Ohio, Texas, Pennsylvania and New York have been hit particularly hard. 1,987 confirmed or suspected pediatric covid-19 patients were hospitalized nationally, a 31% jump in 10 days, according to a Washington Post analysis. 7.4 million children and adolescents have been infected, with 170,000 added to that total in one week alone, according to the American Academy of Pediatrics.
MMWR: SARS-CoV-2 Omicron Variant — United States, December 1–8, 2021.
A ‘very strange’ omicron variant symptom has emerged. Expert identifies a new but strange omicron variant symptom. Dec 30, 2021, 8:30pm MST. An omicron variant symptom has emerged
as COVID-19 has continued to spread across the country. NBC News senior medical correspondent, Dr. John Torres, told the “Today” show that the common COVID-19 symptom, loss of taste and smell, is not common among omicron patients.
There are other risks, like “Long ‘haul’ COVID” - lasting symptoms that may never go away. Even if less severe, those people being hospitalized with Omicron tend to be unvaccinated.
I WAS RIGHT! OMICRON – IS A TRANSFORMER. COVID-19: What is the Omicron variant? 30/11/2021. The World Health Organization, WHO, declared the Omicron, B.1.1.529, reported November 24 in South Africa, “a variant of concern.” Stating the likelihood of further global spread of this variant is “very high” due to its many mutations.
Omicron appears to get its spreading advantage over Delta because it is circulating among people who’ve been vaccinated or had previous Covid-19 cases and intrinsically more effective at transmitting.
Early studies suggest that people who’ve had Covid-19 or fully vaccinated become widely susceptible to infection from Omicron, but most remain protected from serious outcomes. It appears that having been infected and then vaccinated, or receiving a booster shot on top of the primary vaccination series, can restore much of the protection that’s lost in the face of Omicron.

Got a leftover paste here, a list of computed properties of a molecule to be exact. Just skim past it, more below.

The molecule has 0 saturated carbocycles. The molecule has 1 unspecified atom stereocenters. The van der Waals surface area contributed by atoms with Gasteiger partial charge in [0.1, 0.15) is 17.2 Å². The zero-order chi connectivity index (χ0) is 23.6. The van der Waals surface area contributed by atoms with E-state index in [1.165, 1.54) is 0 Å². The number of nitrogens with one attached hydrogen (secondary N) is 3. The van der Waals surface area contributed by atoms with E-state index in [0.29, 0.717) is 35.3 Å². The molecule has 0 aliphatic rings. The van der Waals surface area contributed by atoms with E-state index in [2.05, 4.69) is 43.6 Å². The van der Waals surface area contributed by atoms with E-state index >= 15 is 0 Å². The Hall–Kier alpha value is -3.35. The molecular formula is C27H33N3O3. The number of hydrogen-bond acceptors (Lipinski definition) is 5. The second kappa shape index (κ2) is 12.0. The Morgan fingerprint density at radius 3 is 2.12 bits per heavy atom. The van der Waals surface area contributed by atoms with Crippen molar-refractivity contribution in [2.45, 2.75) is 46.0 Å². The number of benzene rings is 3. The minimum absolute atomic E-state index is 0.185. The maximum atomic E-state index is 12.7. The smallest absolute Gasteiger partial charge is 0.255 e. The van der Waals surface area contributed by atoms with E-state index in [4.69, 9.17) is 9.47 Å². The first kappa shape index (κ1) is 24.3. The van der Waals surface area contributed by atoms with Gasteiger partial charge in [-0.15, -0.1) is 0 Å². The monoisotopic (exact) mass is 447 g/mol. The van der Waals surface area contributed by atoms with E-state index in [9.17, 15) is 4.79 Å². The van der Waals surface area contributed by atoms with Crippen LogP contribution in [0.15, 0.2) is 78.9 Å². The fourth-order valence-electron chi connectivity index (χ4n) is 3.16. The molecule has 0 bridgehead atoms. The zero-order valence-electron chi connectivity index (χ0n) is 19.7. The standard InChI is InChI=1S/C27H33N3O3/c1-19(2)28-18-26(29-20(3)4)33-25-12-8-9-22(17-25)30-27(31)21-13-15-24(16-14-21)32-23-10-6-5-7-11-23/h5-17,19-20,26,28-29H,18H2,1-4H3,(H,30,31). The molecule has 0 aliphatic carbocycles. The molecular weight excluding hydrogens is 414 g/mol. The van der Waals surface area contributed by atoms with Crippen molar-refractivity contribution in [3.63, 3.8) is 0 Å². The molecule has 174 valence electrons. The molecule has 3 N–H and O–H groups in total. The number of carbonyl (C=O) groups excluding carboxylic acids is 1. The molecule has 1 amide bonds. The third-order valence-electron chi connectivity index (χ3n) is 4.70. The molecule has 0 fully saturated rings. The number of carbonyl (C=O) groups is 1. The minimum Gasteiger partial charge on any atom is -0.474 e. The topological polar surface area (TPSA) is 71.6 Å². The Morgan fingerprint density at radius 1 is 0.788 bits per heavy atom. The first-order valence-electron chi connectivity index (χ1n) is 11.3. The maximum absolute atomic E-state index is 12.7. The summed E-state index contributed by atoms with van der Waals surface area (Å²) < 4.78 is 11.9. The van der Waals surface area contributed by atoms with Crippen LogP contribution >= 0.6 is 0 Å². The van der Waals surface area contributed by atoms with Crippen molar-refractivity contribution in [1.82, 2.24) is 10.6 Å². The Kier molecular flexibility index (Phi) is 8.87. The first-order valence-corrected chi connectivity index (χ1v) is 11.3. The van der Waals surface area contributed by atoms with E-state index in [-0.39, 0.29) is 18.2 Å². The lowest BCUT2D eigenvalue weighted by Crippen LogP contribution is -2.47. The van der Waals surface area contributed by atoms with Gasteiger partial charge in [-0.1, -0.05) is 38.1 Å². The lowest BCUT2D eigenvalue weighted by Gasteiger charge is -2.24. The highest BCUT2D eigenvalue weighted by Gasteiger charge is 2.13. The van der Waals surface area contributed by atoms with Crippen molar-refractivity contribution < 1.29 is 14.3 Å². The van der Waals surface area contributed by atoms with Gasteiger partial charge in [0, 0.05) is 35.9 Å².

“The emergence of the highly mutated Omicron variant underscores how dangerous and precarious our situation is,” indicated aid WHO Director-General, Tedros Adhanom Ghebreyesus, recalling a “new wave of cases and deaths is sweeping across Europe” where the Delta variant is overwhelmingly prevalent.
What is the difference with the other variants? It’s all in the genetic profile! The Delta variant has 9 mutations on the spike protein, which has an essential role in infection. The Omicron variant has 32 mutations on this protein, about 50 combinations in all – making it potentially more transmissible and more dangerous due to the mutations.
The WHO reiterates that vaccination remains essential to reduce severe disease and death, especially the dominant Delta variant and urges accelerated vaccination for high-priority groups. PCR tests continue to detect infection, including Omicron.